Banks have made significant headway in recent years-particularly over the last year-in the investment products area. Most large institutions can now offer brokerage services and mutual funds, as well as annuities and other life insurance products.

To their credit, banks have increased their share of total mutual fund assets to more than 12%. Seeking to replicate the results of Charles Schwab, NationsBank and others have rolled out mutual fund supermarkets, where they sell both proprietary and third-party funds.

Banks are also slowly building their capabilities in brokerage. Waterhouse Securities, owned by Toronto-Dominion Bank, has won awards for its discount brokerage program, and Fleet Financial Group has seen positive results from its Quick & Reilly and Suretrade units.

Several banks have acquired more full-service brokers-some as byproducts of their investment banking purchases. Is this a sign that banks are headed in the right direction?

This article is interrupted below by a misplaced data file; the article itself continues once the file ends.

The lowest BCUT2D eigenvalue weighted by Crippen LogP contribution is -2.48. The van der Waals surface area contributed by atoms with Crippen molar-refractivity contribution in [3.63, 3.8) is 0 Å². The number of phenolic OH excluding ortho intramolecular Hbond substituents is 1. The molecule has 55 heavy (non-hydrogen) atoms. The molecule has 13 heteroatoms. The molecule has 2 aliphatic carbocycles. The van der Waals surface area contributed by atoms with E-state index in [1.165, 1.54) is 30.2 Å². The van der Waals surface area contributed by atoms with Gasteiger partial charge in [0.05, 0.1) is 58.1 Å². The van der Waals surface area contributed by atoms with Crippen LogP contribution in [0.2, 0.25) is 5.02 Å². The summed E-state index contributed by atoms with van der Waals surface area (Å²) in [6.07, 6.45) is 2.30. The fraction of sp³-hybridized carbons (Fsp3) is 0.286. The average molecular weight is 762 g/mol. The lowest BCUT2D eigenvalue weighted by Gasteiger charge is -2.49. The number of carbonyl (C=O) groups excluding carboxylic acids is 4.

They have certainly made some positive forays into managing investment assets, but it really has been on an insignificant scale over all. Other than J.P. Morgan's buying a stake in American Century and Mellon Bank's Dreyfus unit, no bank has any consequential capital deployed to asset management. This means customer investment assets are continuing to flow out of banks to companies like Merrill Lynch, Fidelity, Vanguard, Charles Schwab, and others.

On the other side, traditional investment management firms have been making numerous acquisitions in asset management, highlighted by Merrill's purchase of Mercury in the United Kingdom. These firms see asset management as a way to smooth out earnings volatility and add income earnings from managing money successfully.